Download
slide1 n.
Skip this Video
Loading SlideShow in 5 Seconds..
NCS S Fact Finding Cardio toxicity Expert Working Group PowerPoint Presentation
Download Presentation
NCS S Fact Finding Cardio toxicity Expert Working Group

NCS S Fact Finding Cardio toxicity Expert Working Group

104 Vues Download Presentation
Télécharger la présentation

NCS S Fact Finding Cardio toxicity Expert Working Group

- - - - - - - - - - - - - - - - - - - - - - - - - - - E N D - - - - - - - - - - - - - - - - - - - - - - - - - - -
Presentation Transcript

  1. NCSS Fact FindingCardiotoxicity Expert Working Group • Kendall B. Wallace (University of Minnesota) • Chair • Elizabeth Murphy (NIEHS, NIH) • I.Y. Rosenblum (Schering-Plough) • Gene Herman (CDER, FDA) • Alan L. Metz (Pfizer) • Michael R. Rosen (Columbia University) • Malcolm J. York (Glaxo SmithKline) • Gordon Holt (Oxford GlycoSciences) • James T. MacGregor (NCTR, FDA) • Elizabeth Hausner (CDER, FDA) • David M. Essayan (CBER, FDA)

  2. Major points considered • EWG charge • Biomarker definition • Characteristics of an ‘ideal’ biomarker • Key questions • List of current cardiotoxicity biomarkers • Novel reporters of cardiac stress • Criteria for validation • Enabling the process • Note: Work in progress!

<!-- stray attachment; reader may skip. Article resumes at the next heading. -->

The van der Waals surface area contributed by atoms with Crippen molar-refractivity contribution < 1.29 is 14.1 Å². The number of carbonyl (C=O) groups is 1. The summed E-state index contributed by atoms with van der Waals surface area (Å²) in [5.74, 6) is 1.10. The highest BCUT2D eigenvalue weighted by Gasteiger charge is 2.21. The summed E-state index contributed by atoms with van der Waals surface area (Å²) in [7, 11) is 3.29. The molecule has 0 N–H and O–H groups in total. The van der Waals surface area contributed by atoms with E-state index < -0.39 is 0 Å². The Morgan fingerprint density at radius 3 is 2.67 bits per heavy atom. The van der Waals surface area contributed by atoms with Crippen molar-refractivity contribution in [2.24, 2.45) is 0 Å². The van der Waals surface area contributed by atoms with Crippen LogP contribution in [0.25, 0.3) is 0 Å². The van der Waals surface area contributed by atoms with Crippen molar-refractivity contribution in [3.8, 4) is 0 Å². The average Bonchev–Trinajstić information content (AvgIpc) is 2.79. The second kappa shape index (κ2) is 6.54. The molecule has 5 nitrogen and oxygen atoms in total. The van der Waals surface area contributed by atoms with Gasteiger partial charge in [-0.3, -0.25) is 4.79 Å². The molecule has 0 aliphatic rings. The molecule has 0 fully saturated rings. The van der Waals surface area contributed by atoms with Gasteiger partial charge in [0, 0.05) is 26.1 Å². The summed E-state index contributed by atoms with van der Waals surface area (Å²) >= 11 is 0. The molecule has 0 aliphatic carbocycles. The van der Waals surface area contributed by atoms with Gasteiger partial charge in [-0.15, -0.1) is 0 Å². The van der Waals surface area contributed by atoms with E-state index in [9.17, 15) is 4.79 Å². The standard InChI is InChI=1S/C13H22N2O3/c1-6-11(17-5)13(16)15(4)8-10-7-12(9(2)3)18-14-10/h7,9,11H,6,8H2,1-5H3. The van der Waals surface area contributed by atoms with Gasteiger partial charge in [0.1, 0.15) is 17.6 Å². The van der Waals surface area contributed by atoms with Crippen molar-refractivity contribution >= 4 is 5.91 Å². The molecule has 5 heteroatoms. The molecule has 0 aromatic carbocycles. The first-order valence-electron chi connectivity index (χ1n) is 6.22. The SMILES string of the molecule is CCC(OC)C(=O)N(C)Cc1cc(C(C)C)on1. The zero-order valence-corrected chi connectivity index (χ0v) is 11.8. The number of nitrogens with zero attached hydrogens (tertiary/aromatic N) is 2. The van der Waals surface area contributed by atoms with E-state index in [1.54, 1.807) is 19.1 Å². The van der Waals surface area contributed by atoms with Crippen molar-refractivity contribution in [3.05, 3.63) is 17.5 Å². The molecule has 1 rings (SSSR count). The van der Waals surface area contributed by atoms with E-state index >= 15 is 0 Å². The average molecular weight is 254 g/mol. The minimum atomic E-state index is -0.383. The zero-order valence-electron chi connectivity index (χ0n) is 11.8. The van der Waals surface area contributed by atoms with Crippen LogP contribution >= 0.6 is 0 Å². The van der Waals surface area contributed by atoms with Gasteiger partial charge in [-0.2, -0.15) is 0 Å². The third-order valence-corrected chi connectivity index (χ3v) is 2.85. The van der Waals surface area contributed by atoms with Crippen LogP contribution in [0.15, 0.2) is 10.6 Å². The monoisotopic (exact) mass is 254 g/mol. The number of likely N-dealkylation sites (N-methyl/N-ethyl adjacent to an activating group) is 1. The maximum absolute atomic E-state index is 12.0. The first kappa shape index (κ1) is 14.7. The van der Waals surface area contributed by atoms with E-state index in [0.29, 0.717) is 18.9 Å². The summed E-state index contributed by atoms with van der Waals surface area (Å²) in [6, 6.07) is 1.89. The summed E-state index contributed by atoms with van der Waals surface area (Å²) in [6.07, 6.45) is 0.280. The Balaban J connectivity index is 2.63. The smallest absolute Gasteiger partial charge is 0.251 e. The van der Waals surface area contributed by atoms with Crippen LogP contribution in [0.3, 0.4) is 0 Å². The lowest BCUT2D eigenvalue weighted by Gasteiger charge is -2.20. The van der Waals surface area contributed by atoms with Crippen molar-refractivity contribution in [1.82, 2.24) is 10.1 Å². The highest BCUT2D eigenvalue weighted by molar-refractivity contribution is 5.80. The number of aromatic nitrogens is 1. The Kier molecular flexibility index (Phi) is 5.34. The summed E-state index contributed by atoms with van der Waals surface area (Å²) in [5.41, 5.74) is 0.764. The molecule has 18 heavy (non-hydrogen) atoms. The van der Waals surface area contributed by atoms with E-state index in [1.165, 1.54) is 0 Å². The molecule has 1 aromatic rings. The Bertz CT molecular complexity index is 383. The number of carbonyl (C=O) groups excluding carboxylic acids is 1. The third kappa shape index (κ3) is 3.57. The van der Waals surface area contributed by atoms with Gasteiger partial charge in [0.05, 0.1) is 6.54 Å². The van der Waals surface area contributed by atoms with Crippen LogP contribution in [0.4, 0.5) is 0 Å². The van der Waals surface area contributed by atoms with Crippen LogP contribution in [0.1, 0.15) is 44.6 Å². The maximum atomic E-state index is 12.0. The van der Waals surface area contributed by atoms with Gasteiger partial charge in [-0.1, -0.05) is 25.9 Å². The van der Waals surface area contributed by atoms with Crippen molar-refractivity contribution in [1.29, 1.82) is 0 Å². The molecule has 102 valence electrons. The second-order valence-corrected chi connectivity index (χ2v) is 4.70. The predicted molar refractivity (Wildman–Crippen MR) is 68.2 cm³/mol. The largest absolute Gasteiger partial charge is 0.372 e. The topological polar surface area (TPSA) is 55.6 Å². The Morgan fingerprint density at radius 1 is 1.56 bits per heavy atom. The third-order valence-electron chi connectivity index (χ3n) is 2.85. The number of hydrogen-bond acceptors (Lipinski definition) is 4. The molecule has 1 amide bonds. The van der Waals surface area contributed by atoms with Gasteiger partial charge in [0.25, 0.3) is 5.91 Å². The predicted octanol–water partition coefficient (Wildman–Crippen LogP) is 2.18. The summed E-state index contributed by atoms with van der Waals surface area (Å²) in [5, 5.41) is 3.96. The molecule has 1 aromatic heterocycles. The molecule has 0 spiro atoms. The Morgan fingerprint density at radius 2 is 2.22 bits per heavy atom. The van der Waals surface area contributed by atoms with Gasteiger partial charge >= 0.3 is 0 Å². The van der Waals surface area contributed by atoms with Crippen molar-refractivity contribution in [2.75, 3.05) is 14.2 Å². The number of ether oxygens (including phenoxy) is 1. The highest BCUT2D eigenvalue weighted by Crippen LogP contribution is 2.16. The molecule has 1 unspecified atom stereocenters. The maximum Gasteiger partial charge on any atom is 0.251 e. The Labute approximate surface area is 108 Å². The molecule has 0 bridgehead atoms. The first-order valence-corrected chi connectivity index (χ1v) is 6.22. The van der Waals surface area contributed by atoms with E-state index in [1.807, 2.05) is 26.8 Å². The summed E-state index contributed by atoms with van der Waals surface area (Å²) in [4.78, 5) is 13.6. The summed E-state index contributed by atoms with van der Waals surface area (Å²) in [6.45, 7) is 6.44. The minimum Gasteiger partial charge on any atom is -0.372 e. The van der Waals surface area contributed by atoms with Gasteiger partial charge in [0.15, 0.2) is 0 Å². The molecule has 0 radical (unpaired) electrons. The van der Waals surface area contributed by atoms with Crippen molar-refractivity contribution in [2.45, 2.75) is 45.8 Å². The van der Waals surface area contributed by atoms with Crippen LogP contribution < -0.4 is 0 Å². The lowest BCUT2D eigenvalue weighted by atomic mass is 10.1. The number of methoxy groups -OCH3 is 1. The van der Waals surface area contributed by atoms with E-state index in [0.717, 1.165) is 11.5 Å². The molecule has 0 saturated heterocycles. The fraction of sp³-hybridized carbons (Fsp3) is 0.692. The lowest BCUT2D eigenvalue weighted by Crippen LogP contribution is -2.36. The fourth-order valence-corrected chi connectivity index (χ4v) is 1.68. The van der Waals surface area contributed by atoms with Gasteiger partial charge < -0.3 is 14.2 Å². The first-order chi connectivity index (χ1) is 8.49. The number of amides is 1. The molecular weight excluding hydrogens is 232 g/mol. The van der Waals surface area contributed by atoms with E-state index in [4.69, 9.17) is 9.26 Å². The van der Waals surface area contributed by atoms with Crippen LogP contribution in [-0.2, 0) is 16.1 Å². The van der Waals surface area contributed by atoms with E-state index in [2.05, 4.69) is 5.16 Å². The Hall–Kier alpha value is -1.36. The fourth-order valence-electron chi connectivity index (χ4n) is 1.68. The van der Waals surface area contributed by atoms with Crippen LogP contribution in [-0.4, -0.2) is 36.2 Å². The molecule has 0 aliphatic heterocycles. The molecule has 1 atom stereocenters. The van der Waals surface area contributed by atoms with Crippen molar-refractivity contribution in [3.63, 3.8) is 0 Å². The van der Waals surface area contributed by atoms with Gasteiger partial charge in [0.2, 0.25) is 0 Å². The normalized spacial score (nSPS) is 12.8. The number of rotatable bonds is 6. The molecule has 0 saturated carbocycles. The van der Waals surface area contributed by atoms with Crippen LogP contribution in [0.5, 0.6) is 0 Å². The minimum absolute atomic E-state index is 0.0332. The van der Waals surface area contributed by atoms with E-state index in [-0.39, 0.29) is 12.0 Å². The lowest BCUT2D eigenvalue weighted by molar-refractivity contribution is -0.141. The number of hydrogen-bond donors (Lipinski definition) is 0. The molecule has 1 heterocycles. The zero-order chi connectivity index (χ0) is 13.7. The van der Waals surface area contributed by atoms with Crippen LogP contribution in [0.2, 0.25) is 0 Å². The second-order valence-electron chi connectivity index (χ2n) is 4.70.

3. EWG Charge • Identify opportunities for collaborations to identify & develop valid biomarkers that effectively predict drug-induced myocardial toxicity. • Develop plan of implementation • Define expected benefits • Identify needed resources

  4. Biomarker Definition • Biomarker Categories • Susceptibility • Exposure • Effect • Integrity / wellness / homeostasis • Stress • Injury / damage • EWG will focus on biomarkers of effect

  5. Characteristics of an ‘ideal’ biomarker • Specific • High myocardium/serum ratio • Not present in non-cardiac tissue, even pathologically • Differentiation of cardiac toxicity (acute versus chronic, necrosis, hypertrophy, rhythm) • Sensitive • Zero baseline • Marker of ‘early,’ reversible cardiotoxicity • Immediate release with injury • Predictive • Long half-life in blood • Gives indication of reversibility • Release proportionate to extent of injury • Robust • Rapid, simple, accurate and inexpensive detection in all relevant species • Bridge pre-clinical & clinical • Non-invasive / accessible

  6. Key Questions • What cardiotoxicity markers are already accepted? • FDA regulatory applications • toxicology ‘research’ • How can new biomarkers be quickly identified & validated? • ICCVAM • toxicologist consensus meetings • What could the FDA do to enable this process? • confidentiality • RFPs / directed research • What will the EWG do next?

  7. List of Current Cardiotoxicity Biomarkers FDA regulatory acceptance • No current existing FDA guidelines for myocardial toxicity • [QTc not covered under EWG biomarker definition] Toxicology ‘research’ acceptance • Many protein markers are associated with types and degrees of cardiac damage • LDH, CK isozymes, AST, SGOT, myoglobin, myosin, a-actin, cardiolipin, fatty acid binding protein, ANP, BNP, glycogen phosphorylase, calcium gene-related peptide, ECG, C-reactive protein, ... • Troponins (T, I, C) are the most widely implemented • Validation is key to new biomarker acceptance